Have you ever noticed that the moon looks different at different times of the month? Sometimes, we see a crescent moon on the western horizon, just after sunset. At other times, we see the moon as a full circle rising in the eastern sky, just after full dark. Sometimes, the moon looks like half a circle directly overhead and sometimes, we can't see the moon at all!
Today, we're going to do a craft project that will help us learn the phases of the moon. We'll be making something I like to call a moon clock. Follow the instructions in the photos below and make one along with me!
The moon has eight phases and takes about 29 days to move through all eight phases. The phases of the moon are:
Waxing Crescent Moon ("waxing" means getting bigger)
First Quarter Moon
Waxing Gibbous Moon
Waning Gibbous Moon ("waning" means getting smaller)
Third Quarter Moon (sometimes, this is called the Last Quarter Moon)
Waning Crescent Moon
...and back to the New Moon again.
You can see each of these phases illustrated in the photos of the "moon clock".
The moon looks like it grows and shrinks and grows again as time passes, from crescent moon to full moon and back to crescent moon again. But in reality, the moon stays the same size from night to night. It only appears to change because of how the Earth's shadow moves across it.
When the moon is new, the Earth's shadow covers it entirely, and so it is not visible to us in the night sky. As the month progresses, the Earth's shadow moves and, each night, more and more of the moon is revealed. It takes about 2 weeks to go from a new, or dark moon to a full moon that is completely visible in the night sky. In another 2 weeks, the shadow of the Earth will creep back over the face of the moon and the phase of the moon will change from full back to new again.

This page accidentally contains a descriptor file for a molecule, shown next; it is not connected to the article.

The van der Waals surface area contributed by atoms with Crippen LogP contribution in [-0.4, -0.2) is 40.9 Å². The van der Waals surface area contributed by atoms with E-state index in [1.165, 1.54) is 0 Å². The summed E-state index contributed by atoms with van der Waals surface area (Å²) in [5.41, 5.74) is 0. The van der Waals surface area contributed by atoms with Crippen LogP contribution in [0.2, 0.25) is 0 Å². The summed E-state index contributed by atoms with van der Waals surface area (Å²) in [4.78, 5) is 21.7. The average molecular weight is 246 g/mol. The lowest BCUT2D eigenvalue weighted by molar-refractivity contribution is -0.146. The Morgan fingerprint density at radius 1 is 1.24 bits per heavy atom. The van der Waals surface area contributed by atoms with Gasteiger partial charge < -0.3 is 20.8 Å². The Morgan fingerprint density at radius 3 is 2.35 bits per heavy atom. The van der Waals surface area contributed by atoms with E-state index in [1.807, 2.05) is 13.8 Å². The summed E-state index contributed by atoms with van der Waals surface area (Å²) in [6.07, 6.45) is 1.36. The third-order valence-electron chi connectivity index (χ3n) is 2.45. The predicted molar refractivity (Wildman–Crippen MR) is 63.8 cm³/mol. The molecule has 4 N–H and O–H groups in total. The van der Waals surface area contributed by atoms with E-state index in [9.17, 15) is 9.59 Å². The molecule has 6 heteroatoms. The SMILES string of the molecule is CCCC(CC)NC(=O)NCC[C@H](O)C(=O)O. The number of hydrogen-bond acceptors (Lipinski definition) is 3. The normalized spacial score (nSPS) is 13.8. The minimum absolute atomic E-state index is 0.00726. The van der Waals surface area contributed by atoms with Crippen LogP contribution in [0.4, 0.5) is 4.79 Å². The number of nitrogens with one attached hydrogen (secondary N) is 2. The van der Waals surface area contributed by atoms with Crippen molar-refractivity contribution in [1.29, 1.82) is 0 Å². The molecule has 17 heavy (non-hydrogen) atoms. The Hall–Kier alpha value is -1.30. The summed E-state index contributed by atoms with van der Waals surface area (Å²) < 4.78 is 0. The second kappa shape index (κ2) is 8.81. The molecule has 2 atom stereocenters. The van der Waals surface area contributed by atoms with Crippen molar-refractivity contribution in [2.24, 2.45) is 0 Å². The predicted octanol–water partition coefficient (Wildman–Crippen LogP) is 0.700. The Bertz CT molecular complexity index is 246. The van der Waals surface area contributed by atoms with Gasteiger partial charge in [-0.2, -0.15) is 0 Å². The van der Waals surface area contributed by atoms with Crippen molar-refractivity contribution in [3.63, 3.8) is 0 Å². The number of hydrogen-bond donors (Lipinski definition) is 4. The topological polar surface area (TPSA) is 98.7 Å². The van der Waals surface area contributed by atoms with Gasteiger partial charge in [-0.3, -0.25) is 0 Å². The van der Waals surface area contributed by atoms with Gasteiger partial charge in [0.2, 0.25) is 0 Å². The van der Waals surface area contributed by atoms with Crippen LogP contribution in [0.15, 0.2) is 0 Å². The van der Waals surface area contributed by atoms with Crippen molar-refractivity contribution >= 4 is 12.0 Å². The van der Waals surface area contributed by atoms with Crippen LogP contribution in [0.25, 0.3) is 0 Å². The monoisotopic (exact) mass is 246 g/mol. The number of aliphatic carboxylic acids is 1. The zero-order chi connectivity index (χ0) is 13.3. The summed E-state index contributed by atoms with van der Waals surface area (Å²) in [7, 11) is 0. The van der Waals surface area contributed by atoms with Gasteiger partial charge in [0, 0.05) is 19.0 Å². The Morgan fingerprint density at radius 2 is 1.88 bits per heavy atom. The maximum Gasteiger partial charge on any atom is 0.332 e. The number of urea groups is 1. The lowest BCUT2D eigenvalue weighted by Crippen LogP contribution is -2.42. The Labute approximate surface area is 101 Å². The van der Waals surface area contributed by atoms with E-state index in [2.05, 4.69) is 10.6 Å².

Once you've made your moon clock, you'll need to make sure to keep the hand pointed at the correct phase. You can sometimes tell the phase of the moon just by looking out your window, but at other times (if the weather is cloudy, for example), you'll want to use an almanac. Here is a link to the Moon Phase Calendar from the Old Farmer's Almanac: https://www.almanac.com/astronomy/moon/calendar
October, 2020 is a special month because it has not one, but TWO full moons! When a month has two full moons, the second full moon is called a Blue Moon. Blue Moons are rare - they only happen every two or three years!
Here is a list of all the moon phases the month of October, 2020, to help you get started:
October 1: Full Moon (Harvest Moon)
October 2-8: Waning Gibbous Moon
October 9: First Quarter Moon
October 10-15: Waning Crescent Moon
October 16: New Moon
October 17-22: Waxing Crescent Moon
October 23: First Quarter Moon
October 24-30: Waxing Gibbous Moon
October 31: Full Moon (Blue Moon)